Nicholas Roeg’s The Man Who Fell To Earth is the perfect starring vehicle for David Bowie. The film has recently undergone a restoration in 4K to be released in cinemas as part of its 40th anniversary; but while the film may have some decades on it, the cautionary message remains just as relevant. His first starring role, the character of Thomas Jerome Newton suits Bowie in multiple fashions; mainly as it fits into part of his well-practiced “alien” persona, as well as the way that he slipped into several personalities in his time performing as a musician (the film was shot during his “Thin White Duke” stage). Roeg, having directed a famous rock star 6 years before in his film Performance (1970), expertly uses Bowie to maximum effect in his bizarre adaptation of the sci-fi novel written by Walter Tevis.
However while The Man Who Fell To Earth certainly puts Bowie’s star persona to use, it never resorts to leaning on it for the sake of accessibility. This isn’t the Starman we know and love, Thomas Jerome Newton is more alien than Bowie ever was – and in a particularly disturbing sequence later in the film, when we see Newton’s true form, we are shown this all too well. However Bowie is perfect as a human who doesn’t quite fit in – his mismatching eyes, shockingly pale skin and thin form appearing as an imperfect disguise for his true alien self.
The film begins with Newton’s landing on Earth, the strange and seemingly innocent creature in human skin on a mission to save his distant desert planet by accumulating wealth, then building a spaceship in order to send back water – a noble enough cause. The film appears to have a fairly simple trajectory at this point, which then veers wildly off course as Mary Lou, a lonely woman who works as a maid in a hotel Newton visits in New Mexico, introduces him to the Earthly pleasures of television, sex and alcohol (the sex scenes were initially banned in the US). As such, wealth no longer just becomes a necessary step in Newton’s noble quest, but becomes an aspiration in itself, as well as a symbol of power. After this point the film becomes an increasingly disorientating experience, with the lines between memory, hallucination and reality slowly blurring until they are indistinguishable; the narrative interrupted by bizarre images crosscut or crossfaded over the scene at any given time.
However these earthly pleasures of man don’t actually appear to be pleasurable, with the aforementioned hallucinatory sequences becoming detached and nightmarish in nature, alcohol supposedly causing a vivid hallucinogenic reaction in Newton. The more he consumes, the less mobile he becomes – and the further away he gets from accomplishing his goal. Disabled by his alcoholism, time seems to bend around Newton as he quite literally stays still in every possible sense of the word. The other main characters that populate the film age around him, environments crumble, and the days become a blur.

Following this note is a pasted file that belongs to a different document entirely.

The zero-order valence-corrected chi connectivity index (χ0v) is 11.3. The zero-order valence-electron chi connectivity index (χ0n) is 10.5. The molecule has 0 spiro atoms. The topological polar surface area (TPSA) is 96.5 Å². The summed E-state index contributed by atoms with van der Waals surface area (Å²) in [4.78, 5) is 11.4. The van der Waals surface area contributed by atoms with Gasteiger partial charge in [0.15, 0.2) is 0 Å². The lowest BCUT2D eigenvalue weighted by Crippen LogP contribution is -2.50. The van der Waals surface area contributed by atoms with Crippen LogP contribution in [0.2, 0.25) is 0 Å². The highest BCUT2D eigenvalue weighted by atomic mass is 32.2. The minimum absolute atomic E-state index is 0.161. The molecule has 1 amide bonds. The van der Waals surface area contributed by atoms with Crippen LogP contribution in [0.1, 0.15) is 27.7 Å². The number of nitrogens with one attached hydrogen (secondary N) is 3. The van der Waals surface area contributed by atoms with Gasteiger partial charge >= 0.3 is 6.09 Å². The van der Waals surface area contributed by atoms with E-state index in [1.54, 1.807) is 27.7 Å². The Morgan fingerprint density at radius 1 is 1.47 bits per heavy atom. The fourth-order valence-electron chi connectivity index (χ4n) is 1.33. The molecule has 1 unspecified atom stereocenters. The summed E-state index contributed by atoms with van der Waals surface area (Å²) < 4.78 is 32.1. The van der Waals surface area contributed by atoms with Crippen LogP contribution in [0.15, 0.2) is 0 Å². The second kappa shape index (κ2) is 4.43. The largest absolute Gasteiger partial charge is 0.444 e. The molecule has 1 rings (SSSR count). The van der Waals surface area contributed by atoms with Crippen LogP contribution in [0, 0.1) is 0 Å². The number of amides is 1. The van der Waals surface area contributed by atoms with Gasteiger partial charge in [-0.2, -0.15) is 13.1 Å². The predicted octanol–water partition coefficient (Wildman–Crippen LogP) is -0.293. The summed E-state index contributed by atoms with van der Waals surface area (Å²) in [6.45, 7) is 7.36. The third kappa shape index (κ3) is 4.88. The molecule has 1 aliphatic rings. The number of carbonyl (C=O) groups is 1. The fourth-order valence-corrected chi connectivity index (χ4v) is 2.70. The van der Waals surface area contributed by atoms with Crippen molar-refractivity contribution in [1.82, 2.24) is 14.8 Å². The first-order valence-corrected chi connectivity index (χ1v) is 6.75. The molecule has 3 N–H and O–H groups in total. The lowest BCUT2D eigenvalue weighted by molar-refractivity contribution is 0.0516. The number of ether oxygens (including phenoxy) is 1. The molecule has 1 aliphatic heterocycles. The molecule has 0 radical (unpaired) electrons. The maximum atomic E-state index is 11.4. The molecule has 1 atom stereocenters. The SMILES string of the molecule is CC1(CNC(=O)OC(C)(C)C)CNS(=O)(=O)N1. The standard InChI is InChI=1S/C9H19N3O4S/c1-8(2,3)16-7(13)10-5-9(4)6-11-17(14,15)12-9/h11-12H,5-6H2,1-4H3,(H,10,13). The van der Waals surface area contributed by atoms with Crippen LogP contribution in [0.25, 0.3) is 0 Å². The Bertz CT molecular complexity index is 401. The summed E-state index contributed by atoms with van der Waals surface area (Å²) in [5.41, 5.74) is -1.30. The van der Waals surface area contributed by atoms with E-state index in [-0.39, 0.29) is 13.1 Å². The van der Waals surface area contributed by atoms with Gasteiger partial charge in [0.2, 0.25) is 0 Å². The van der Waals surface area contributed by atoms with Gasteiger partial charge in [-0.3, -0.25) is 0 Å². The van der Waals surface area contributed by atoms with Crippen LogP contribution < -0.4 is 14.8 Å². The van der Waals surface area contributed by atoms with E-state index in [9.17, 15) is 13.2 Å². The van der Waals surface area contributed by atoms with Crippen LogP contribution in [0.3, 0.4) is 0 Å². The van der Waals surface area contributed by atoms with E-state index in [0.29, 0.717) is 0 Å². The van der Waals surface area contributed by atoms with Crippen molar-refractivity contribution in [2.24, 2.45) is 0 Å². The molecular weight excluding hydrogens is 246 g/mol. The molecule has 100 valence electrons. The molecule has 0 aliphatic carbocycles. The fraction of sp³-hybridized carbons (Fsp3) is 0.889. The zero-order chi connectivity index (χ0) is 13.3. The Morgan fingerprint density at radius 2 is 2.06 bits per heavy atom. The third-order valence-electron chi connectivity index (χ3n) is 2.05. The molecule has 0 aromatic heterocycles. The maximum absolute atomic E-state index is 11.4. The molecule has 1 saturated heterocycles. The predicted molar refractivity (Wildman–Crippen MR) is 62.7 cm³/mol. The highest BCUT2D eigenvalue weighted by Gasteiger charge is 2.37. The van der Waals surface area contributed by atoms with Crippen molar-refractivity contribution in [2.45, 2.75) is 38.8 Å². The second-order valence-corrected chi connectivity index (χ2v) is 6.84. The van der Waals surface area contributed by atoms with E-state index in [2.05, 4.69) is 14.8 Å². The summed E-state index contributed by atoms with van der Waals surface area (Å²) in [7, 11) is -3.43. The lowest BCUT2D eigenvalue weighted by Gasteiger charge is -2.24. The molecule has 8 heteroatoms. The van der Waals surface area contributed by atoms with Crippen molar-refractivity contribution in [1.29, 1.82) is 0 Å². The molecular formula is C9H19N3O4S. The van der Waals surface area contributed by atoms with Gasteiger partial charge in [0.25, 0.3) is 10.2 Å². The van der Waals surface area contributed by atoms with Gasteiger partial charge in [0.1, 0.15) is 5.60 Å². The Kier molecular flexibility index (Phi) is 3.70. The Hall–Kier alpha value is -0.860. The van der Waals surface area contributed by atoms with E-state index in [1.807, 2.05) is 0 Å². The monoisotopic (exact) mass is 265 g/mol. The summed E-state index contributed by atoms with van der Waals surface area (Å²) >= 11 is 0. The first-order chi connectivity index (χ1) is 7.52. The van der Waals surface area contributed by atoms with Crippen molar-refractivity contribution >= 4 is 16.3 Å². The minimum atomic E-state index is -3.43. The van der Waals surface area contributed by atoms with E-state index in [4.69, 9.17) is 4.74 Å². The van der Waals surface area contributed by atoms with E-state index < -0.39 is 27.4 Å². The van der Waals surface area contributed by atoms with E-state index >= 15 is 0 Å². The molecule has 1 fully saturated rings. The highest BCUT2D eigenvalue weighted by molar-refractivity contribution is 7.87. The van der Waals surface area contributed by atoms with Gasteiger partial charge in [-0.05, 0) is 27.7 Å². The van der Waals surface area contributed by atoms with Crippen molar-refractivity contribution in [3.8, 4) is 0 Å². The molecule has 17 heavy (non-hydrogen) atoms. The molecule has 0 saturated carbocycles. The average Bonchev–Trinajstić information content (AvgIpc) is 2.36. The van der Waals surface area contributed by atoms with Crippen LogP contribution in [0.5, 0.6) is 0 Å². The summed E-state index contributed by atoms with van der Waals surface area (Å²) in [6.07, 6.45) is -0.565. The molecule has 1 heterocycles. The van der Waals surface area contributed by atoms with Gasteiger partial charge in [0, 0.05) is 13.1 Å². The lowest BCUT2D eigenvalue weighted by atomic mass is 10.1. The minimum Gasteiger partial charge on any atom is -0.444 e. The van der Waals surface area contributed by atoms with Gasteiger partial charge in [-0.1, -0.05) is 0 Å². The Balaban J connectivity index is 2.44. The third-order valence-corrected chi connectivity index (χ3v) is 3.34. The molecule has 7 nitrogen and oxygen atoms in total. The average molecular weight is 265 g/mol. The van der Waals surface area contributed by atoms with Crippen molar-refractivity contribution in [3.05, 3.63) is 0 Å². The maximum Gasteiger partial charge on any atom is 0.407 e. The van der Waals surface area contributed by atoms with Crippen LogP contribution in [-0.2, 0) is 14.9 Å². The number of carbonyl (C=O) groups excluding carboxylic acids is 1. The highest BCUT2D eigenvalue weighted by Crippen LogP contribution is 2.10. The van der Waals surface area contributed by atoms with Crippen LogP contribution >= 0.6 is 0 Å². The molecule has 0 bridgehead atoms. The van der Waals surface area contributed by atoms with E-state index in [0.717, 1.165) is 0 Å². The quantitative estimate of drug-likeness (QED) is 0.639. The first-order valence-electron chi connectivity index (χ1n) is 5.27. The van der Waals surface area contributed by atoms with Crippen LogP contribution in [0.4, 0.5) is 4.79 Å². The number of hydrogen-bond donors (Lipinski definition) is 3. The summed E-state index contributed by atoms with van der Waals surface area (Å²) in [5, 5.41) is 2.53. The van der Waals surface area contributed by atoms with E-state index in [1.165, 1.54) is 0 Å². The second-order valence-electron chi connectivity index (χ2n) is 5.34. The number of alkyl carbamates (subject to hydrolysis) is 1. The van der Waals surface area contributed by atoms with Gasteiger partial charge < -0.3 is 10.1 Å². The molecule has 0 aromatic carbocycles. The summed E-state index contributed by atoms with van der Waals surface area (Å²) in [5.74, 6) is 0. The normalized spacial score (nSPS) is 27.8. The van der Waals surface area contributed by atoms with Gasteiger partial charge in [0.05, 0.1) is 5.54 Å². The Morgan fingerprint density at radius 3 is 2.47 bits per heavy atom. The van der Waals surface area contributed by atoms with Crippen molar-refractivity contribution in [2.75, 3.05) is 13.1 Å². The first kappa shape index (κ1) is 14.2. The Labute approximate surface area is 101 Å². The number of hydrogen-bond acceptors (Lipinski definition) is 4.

With all this, The Man Who Fell To Earth can appear as depressing, weird, and fairly opaque in nature; events moving into a completely new realm of strange before the audience has time to adjust. There is a lot to decipher in Roeg’s cautionary tale of consumption, which may make it appear off-putting to most – Stomu Yamash’ta and John Philips’ bizarrely deployed soundtrack not helping in this matter. Loud music that seems to mismatch the images on the screen starts suddenly at differing points in order to shock or discomfort, instead of introduce any kind of harmony to the film, despite the use of pop songs by bands such as Steely Dan.
The film appears as a montage or collection of things that we should enjoy, but slowly contorts these things into a nightmarish form that instead brings disgust and bewilderment. While the long running time and slow pace can be fairly exhausting, it is not forgettable or wasted time spent in the cinema. A twisted view on what it means to be a modern man, The Man Who Fell To Earth is as likely to bewilder and disturb as it is to entertain and enthrall.
Dir: Nicholas Roeg
Scr: Paul Mayersberg
Cast: David Bowie, Rip Torn, Candy Clark, Buck Henry, Bernie Casey
Prd: Michael Deeley, Barry Spikings
DOP: Anthony B. Richmond
Music: John Philips & Stromu Yamash’ta
Year: 1976, remastered 2016
Runtime: 138 minutes
The Man Who Fell To Earth is out in UK cinemas and the Soundtrack is available for the first time from the 9th Sept, DVD and Blu-ray is out 24th October.